This is a final version submitted for publication. Minor editorial changes may have subsequently been made.
Sharon Beder contends there is no evidence that the full privatisation of Telstra would lead to greater efficiency.
Privatisation is not just about selling government enterprises. It is also about selling the merits of privatisation to a sceptical public. This is especially the case when it comes to the government's push to sell the publicly-owned half of Telstra.
The first step in selling privatisation is to promote private enterprise as superior to government enterprise, particularly with respect to efficient, cost-effective delivery. This message has become accepted wisdom yet the evidence is not compelling.
Where private and public provision of essential public services have been conducted side-by-side, public provision is often more efficient. In the US, through a century of public and private provision of electricity, public enterprises consistently offered cheaper electricity to householders and it was Federal government schemes that extended the service in rural areas when private companies failed to do so.
Private enterprise is supposed to be so much more efficient because of competition and the "disciplines of the market". However, many of Telstra's services are already subject to competition and the rigours of the marketplace. Other parts of Telstra's operations are not subject to competition because telecommunications involves infrastructure that it is not economical to replicate. As this infrastructure is so vital to the economy and public welfare, many people rightly argue that a private company whose first priority is profits should not control it.
Government enterprises can be made more "efficient" if their objectives are narrowed down to commercial ones. This is what happens when government enterprises are prepared for privatisation. Workforces are drastically downsized and costs cut so that the organisations will be attractive to purchasers.
Private companies, freed from social obligations such as universal access, equity and reliable service to remote individuals, are able to cut costs by concentrating on more profitable services. They can compete for more lucrative customers by reducing unit costs for big users. In this way cross-subsidies are not eliminated but shifted from disadvantaged individuals to big business. The cost of the social obligations, if they are still met, is borne by taxpayers and shareholders and large businesses reap the savings.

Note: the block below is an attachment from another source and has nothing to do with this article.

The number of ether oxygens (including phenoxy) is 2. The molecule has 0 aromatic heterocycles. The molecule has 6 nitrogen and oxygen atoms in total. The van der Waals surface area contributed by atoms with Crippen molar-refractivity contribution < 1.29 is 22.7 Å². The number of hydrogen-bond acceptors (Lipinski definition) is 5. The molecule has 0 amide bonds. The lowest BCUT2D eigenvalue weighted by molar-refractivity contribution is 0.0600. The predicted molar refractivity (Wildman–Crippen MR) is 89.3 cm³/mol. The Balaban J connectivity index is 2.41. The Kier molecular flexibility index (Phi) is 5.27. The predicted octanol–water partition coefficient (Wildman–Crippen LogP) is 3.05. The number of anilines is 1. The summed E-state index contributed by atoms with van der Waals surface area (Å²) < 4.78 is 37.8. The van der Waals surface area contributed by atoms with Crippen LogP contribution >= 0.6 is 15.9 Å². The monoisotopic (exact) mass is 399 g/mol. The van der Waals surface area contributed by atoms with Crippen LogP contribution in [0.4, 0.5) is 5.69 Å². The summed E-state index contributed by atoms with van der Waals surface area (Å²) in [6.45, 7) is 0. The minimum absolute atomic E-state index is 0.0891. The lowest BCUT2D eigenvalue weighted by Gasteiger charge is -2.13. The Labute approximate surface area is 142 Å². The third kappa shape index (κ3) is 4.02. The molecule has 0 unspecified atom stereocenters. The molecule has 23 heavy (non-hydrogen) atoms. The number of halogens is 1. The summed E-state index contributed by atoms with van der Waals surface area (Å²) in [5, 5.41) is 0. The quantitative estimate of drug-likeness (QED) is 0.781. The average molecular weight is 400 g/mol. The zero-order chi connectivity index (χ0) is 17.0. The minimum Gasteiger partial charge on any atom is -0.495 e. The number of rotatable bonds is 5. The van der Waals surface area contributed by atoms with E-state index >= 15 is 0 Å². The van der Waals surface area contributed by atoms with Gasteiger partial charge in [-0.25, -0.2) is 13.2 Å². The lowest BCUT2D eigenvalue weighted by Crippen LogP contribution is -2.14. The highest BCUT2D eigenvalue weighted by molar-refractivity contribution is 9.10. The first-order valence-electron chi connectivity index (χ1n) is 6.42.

If privatisation does not improve efficiency or lower prices for most consumers, why is it still being pushed so hard? First, it is because the short-term influx of capital, or the promises that this enables, can help government to win the next election.
Second, many government advisers have a financial or ideological interest in privatisation. Over the past two decades, consultants have made millions of dollars from privatisation. Think tanks have promoted the ideology of reducing the role of government and increasing the role of markets in public service provision. It is they who manufacture the myths about inefficiency of public enterprise and the boon of government debt reduction.
Finally, established private service providers are promoting privatisation. Multinational service companies are pushing to extend the General Agreement on Trade in Services (GATS) to public services such as telecommunications. GATS opens up the provision of public services to international "free trade" and would facilitate market access for foreign service providers.
Globally the privatisation and deregulation of another essential service - electricity - has led to wild price fluctuations, a decline in service standards, blackouts, electricity rationing and the formation of giant multinational electricity firms that are able to blackmail governments and withhold supply for their own commercial ends. If Australia fully privatises Telstra it will be exposing another essential service to similar risks.